Effectively Stable Dark Matter
We study dark matter (DM) which is cosmologically long-lived because of standard model (SM) symmetries. In these models an approximate stabilizing symmetry emerges accidentally, in analogy with baryon and lepton number in the renormalizable SM. Adopting an effective theory approach, we classify DM models according to representations of , allowing for all operators permitted by symmetry, with weak scale DM and a cutoff at or below the Planck scale. We identify representations containing a neutral long-lived state, thus excluding dimension four and five operators that mediate dangerously prompt DM decay into SM particles. The DM relic abundance is obtained via thermal freeze-out or, since effectively stable DM often carries baryon or lepton number, asymmetry sharing through the very operators that induce eventual DM decay. We also incorporate baryon and lepton number violation with a spurion that parameterizes hard breaking by arbitrary units. However, since proton stability precludes certain spurions, a residual symmetry persists, maintaining the cosmological stability of certain DM representations. Finally, we survey the phenomenology of effectively stable DM as manifested in probes of direct detection, indirect detection, and proton decay.
Dark matter (DM) is elegantly accounted for by a neutral, cosmologically long-lived particle beyond the standard model (SM). In most circumstances, however, DM stability is ensured by a symmetry that is simply imposed by fiat. While as much can be expected from DM effective theories, similarly ad hoc choices are often needed for their ultraviolet completions, for instance in theories of supersymmetry or extra dimensions where -parity or -parity are assumed.
In contrast, the SM implements stability with less contrivance: charge stabilizes the electron, while angular momentum stabilizes the neutrino. The proton is not guaranteed to be stable, but like DM it is cosmologically long-lived, with current limits bounding its lifetime to be greater than years. Famously, the SM gauge symmetry explicitly forbids baryon and lepton number violation at the renormalizable level, suggesting an argument for proton stability from effective theory. This mechanism, whereby an approximate symmetry arises as the byproduct of existing symmetries, is sometimes referred to as an accidental symmetry.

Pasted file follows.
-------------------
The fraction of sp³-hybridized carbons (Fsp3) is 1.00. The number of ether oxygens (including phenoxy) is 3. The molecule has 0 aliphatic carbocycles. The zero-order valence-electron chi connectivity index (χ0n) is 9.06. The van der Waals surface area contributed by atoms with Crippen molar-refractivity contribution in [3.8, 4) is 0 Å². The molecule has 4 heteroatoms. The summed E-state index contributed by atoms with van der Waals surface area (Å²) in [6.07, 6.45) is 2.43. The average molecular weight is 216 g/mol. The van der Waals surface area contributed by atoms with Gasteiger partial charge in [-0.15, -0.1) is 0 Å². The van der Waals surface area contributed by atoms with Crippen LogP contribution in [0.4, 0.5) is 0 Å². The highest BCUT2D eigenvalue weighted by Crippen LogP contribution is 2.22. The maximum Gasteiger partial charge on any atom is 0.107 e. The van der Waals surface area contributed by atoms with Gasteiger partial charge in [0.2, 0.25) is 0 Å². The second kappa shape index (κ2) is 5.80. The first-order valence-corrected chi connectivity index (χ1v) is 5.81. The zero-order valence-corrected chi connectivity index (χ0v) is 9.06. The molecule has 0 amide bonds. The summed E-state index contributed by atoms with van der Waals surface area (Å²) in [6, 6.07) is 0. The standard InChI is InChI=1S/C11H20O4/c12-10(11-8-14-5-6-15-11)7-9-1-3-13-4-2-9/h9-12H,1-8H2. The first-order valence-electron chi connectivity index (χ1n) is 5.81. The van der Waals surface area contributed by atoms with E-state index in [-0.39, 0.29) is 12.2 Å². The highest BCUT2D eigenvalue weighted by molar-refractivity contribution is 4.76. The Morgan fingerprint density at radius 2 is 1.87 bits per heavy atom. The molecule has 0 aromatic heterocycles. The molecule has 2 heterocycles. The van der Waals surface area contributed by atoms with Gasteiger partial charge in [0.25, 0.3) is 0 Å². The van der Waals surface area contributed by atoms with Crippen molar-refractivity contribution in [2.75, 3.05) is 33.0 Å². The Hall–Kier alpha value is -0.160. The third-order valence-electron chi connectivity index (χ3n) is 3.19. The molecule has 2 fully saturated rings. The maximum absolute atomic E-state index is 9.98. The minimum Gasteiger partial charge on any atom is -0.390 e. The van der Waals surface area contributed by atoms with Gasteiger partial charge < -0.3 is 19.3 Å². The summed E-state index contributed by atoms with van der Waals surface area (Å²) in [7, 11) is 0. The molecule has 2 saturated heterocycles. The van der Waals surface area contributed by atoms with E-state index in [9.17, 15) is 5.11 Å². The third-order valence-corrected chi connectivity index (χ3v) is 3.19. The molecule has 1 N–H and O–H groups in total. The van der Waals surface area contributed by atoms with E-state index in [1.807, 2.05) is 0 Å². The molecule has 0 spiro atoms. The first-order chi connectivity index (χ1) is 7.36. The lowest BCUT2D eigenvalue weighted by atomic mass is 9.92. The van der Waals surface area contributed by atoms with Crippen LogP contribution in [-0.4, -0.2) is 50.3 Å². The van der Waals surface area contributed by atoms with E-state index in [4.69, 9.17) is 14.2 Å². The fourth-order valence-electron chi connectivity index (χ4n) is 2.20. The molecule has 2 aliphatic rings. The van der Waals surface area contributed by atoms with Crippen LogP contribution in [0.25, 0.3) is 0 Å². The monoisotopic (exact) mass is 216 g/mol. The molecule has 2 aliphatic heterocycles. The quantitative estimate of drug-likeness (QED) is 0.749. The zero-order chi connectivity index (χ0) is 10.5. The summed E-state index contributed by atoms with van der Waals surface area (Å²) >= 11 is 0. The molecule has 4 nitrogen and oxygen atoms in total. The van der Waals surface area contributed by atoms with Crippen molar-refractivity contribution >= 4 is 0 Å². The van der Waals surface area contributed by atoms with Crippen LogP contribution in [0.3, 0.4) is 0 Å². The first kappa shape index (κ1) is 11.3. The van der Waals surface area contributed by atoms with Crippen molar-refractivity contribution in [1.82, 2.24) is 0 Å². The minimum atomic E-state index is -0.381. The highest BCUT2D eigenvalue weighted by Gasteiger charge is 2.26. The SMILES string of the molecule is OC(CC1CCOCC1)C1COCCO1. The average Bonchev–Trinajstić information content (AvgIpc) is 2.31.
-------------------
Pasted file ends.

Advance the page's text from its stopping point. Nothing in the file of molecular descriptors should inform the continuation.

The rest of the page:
In this paper we argue that DM, like the proton, can be cosmologically stable as an accident of SM symmetries. For our analysis we consider the symmetry group
which is exactly preserved in the renormalizable SM to all orders in perturbation theory. Beyond the renormalizable level, and may be approximate or exact, depending on whether they are gauged in the ultraviolet. While SM quark and lepton flavor are approximate symmetries, we will not consider them here.
In our analysis, we enumerate models according to the quantum numbers of DM under the SM symmetry group. We take the stance of effective theory throughout: all interactions, renormalizable and non-renormalizable, are to be included with order one coefficients. We assume a DM mass near the weak scale and an effective theory cutoff at or below the Planck scale.
To start, we discard all representations without a component neutral under color and electromagnetism. We then discard all representations that permit DM decay into SM particles via dimension four or five operators. In such cases even a Planck scale cutoff is insufficient to prevent cosmologically prompt DM decay. On the other hand, decays induced by dimension six operators hover right at the boundary of current bounds from indirect detection, assuming a cutoff near the scale of grand unification (GUT) Arvanitaki et al. (2009).
Applying these criteria, we enumerate models of effectively stable DM, focusing on all possible fermionic and scalar DM candidates whose leading decays occur at dimension six or seven. These results are summarized in Tabs. 1 and 2 for dimension six and Tabs. 3 and 4 for dimension seven decays, respectively.
Our approach resonates with that of minimal DM Cirelli et al. (2006, 2007) but with the crucial difference that we incorporate both and and faithfully assume the presence of all interactions not forbidden by symmetry. Without and , representations smaller than the quintuplet of , DM will promptly decay to SM particles via renormalizable interactions Cirelli et al. (2006, 2007); Di Luzio et al. (2015). This is consistent with our own finding that effectively stable DM in small representations of must carry or . For exactly this reason many of these models may be generated through the mechanism of asymmetric DM Kaplan et al. (2009); Zhao and Zurek (2014). Previous authors have also considered accidental stabilization of DM by flavor symmetries Lavoura et al. (2013) or new gauge symmetries Antipin et al. (2015).